It was no surprise to me that the Northfield City Council voted 5-1 tonight to reject Ames Park as the location for the skate plaza. Betsey Buckheit was the only one to vote in favor of it. The real surprise was in the post-vote discussion where they opted to take over the criteria setting and planning process for a skate park location from the Park & Rec Advisory Board (PRAB). I briefly chatted with PRAB Richard Vanasek after the meeting who seemed stunned by the latter.
David Beimers: My take-away? We need to begin working immediately with the Bicycle Alliance of Minnesota to form a Northfield area bicycle advisory committee so we can begin tackling a myriad of bike-related issues. I completely agree. I’m...
Bright Spencer: I lived and worked in Chicago, Hyde Park, to be more precise, and I biked several times a week to my job. There I could use the street or sidewalk unimpeded, but there was very little vehicle or pedestrian traffic. It was great....
Paul Zorn: Long time no post on LoGroNo. But here is something to stir the bicycling pot, now that the weather might stay bike-conducive for a while. The author asserts, essentially, that rules written for “4000 pound” cars don’t...
Griff Wigley: See my Storify story blog post on bike sharrows.
Griff Wigley: A helpful sharrows cartoon from Bikeyface.com:
Griff Wigley: Strib: Wooddale Avenue’s pioneering bike lanes in Edina look doomed The street that has baffled Edinans since it was re-striped last fall may get an easier-to-understand painting fix this spring. Wooddale Avenue, a primary...
Bright Spencer: Thanks for those super photos, Angela. I really miss my former digs and this brought me back home for a moment.
Angela Lauterbach: How about some photos? I’ve got some for you! [img]http://locallygrownnorthf ield.org/wp-content/uploads/20 13/05/IMG_20130502_085009.jpg[ /img] [img]http://locallygrownnorthf ield.org/wp-content/uploads...
Griff Wigley: The video of last night’s school calendar panel discussion is now up; blog comment thread now open thru Apr 30.
Griff Wigley: I’m putting on my consulting hat again this week and inviting y’all to this panel discussion video conference/live chat/blog discussion thread on the school calendar scheduled for this Wed, April 24, 8 pm.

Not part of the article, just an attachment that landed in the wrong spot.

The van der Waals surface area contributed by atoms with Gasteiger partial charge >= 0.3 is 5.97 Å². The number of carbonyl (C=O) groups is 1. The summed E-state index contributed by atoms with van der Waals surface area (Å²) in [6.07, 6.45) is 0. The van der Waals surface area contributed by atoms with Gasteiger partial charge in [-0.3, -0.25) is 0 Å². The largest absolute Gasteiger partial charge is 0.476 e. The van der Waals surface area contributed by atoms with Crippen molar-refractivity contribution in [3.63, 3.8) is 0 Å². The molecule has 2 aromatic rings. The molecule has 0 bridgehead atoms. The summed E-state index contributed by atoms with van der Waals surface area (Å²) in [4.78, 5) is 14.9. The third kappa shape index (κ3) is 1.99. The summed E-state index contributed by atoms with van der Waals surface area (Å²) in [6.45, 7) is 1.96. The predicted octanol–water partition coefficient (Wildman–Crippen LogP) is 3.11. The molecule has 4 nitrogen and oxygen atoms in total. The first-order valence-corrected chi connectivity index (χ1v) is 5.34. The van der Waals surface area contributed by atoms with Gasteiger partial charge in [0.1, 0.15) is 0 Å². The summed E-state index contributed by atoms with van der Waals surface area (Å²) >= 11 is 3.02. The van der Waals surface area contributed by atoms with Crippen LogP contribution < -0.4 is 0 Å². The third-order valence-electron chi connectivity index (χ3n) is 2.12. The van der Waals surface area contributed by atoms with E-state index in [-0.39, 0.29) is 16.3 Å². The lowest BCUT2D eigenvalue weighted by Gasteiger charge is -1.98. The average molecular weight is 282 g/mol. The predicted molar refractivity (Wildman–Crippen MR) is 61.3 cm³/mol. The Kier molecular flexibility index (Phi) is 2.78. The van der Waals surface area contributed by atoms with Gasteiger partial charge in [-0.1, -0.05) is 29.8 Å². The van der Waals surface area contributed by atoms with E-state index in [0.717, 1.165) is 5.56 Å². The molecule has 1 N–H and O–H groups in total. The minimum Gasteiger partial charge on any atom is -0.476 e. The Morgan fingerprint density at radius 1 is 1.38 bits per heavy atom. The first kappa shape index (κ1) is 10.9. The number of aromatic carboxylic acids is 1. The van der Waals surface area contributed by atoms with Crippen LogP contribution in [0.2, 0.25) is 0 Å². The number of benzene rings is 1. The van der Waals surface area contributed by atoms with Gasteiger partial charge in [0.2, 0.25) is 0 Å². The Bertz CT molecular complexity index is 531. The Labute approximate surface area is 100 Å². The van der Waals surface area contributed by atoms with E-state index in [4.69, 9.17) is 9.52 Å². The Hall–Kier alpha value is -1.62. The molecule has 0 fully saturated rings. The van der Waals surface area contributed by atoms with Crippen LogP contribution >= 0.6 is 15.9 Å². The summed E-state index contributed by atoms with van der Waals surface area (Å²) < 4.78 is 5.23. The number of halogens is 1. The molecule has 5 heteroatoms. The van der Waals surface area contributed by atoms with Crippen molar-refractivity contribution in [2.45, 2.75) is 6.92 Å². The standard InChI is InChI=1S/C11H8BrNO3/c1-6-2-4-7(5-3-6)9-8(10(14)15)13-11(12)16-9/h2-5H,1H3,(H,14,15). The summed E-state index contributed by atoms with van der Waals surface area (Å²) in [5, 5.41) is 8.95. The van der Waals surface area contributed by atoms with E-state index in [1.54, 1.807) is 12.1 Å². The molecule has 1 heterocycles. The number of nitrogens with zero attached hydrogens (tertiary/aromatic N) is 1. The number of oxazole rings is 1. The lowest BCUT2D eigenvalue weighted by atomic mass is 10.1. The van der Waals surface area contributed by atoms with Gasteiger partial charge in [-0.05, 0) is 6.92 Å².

Griff Wigley: Also in yesterday’s Northfield News, reporter Ashley Klemer (@AshleyKlemer) has an article titled Northfield Public Schools holds second school calendar meeting. You can comment on my Calendar Conversation blog post about the article...
Griff Wigley: The Draft Report on the Downtown Parking Conversation is now up. blog comment thread now open thru May 3.
Griff Wigley: In yesterday’s Northfield News, reporter Kaitlyn Walsh (@NFNKaitlyn) has an article titled Downtown Northfield parking conversation nears its end. You can comment on my Downtown Parking blog post about the article here.
Griff Wigley: Do you live downtown? Do you live near downtown? Then you’re invited to a meeting to discuss parking issues, Mar. 28, 8 pm at the library. Details here.
kiffi summa: One only has to see how LG has been dormant in recent days/weeks to see how much energy it has to absorb to keep ‘alive’ , and how much of that energy has to be primed by its moderator. But it is sad to see how this forum...
Griff Wigley: Thank you, Bill. It’s not over yet and I have no idea what’ll happen next.
Griff Wigley: Thanks for digging that up, Curt. Very strange.
Curt Benson: The Minnesota Secretary of State website says the name was registered by Gehring in December, 2012: http://mblsportal.sos.state.mn .us/Business/SearchDetails?fil ingGuid=475f479d-c443-e211-bc4 3-001ec94ffe7f
Griff Wigley: Just an FYI to those inquiring: Dick Heibel doesn’t check this blog, he does not have email that I know of, and his web page is no longer working. You’ll have to phone him. I’m not sure if this number is current but...
Mary-Lynn Wigodsky: Hello Mr. Heibel, I would love to have my small snow globe repaired. It has a small figurine that is broken in just two places. The base looks solid. We had it in our home growing up in the 50′s -but it may be older than...
Griff Wigley: Arlen, I actually didn’t mention or link to a realtor in my blog post or comments. I just linked to the MLS listing for the two houses I spotted on Nevada.